Design concepts that have featured a less condensed furniture plan will have the advantage. So will offices that still use a traditional panel system simply because they are already separating workers and have the needed barriers in place for distancing from others. With the cubicle office plan, all that may need to occur is reconfiguring the panels into a smaller group with wider areas in between the panel groupings. If there is already a large amount of square footage currently leased for these furniture configurations. Going with this option may be the best alternative to moving or needing a complete redesign of the  entire office. It may also bring workers back to the office sooner by its very nature, each worker has their own space that would be protected from someone else’s work area.

Employee Team Dynamics

Another consideration for a design to be flexible is to have an opportunity for employees to provide input, in concert with the facilities and HR teams along with the professional design team. This would be an organic plan that truly embraces the value of flexible and adaptable design. How fast can you create a collaboration space with only a few items of furniture, a mobile white board and a monitor now seems more plausible than before.

Current furniture configurations with less complicated seating and work surfaces already provide flexible workspaces, now with reliable mobile technology this is the heart of this design plan. Creating areas that can do double duty for a variety of tasks may make this the best solution for most firms. Having “movable walls” or dividers that are easy to move but provide some form of acoustics will also make this environment more flexible. The only thing that will be missing is the need for privacy.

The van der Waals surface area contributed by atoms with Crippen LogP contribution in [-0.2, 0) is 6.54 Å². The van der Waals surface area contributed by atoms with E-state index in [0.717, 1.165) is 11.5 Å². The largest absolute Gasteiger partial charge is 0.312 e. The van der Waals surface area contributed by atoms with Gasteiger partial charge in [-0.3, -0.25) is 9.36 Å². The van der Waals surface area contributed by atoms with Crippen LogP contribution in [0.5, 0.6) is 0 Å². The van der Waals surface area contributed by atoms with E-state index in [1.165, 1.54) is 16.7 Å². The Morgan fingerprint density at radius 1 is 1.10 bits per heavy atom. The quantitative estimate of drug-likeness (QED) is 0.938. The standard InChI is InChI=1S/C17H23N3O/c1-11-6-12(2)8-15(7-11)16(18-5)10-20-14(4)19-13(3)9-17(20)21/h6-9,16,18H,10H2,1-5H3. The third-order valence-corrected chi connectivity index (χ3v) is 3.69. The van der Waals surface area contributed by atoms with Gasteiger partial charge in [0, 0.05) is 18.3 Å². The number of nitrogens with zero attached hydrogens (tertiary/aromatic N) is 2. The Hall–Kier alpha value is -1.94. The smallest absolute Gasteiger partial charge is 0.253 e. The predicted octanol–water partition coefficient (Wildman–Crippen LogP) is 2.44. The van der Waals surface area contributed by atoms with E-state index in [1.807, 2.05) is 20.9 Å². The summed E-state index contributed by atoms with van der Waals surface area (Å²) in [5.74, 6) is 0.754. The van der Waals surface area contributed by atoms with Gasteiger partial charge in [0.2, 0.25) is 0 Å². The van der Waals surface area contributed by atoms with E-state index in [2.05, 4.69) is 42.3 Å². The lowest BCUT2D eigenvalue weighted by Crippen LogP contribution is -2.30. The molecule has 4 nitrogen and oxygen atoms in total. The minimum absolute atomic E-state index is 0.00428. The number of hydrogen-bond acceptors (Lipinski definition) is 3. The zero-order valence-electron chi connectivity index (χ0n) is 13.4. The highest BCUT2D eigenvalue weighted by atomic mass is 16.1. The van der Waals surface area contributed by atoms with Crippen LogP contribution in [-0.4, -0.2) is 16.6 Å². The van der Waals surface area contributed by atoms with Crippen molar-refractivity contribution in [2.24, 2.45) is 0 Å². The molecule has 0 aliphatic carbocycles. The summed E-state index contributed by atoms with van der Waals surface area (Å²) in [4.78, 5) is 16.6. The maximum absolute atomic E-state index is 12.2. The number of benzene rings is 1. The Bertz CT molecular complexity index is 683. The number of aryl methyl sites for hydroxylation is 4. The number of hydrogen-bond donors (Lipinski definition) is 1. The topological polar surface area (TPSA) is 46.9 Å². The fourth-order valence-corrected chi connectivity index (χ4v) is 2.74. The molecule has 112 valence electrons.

Image via Unsplash

Why Solitude is in High Demand

Privacy for solo work was lacking in the most recent pre COVID office designs. This is the most missed from the old days of cubicles and large conference rooms. An empty conference room was perfect for large solo or two person projects that needed the extra space to spread out without interruption. Open plans had only one or two of these rooms if they had any.

This missing link to creating a workspace that has the best of both office plans – contract furniture manufacturers are betting on this being true. Their hunch is on the creation of private workspaces that are not permanent. The introduction of phone booths and self-contained pods like small conference rooms with windows, built in technology and acoustics. This solution is not necessarily to replace drywall and glass construction, but to provide the privacy that we want without the down time it takes to create a physical room with those conventional methods.

Wellbeing at the Forefront

Personally, I am not sure it will solve the bigger questions of health and wellbeing. We still need to address the air circulation issues that many of these buildings have as well as access to natural lighting and accessible outdoor space that can function like the indoor office. These are the most consistent design elements regarding the new office plan that have come out of the many discussions from thought leaders in the past eighteen months on the subject. But these concepts are not new. Many of the ideas previously suggested were designs that were presented several years ago pre-pandemic.

The concern then was the cost and the thought of change. These ideas were challenging for some to people in management to consider let alone adapt as part of a new way of working. Changing one’s viewpoint, especially when it is the president or CEO of the company on what is efficient space utilization and design is never an easy task, but now the challenge may be easier to overcome.

More companies are moving towards remote work and flexible in office scheduling out of necessity to return sooner than later to the office environment.

Flexible or Remote?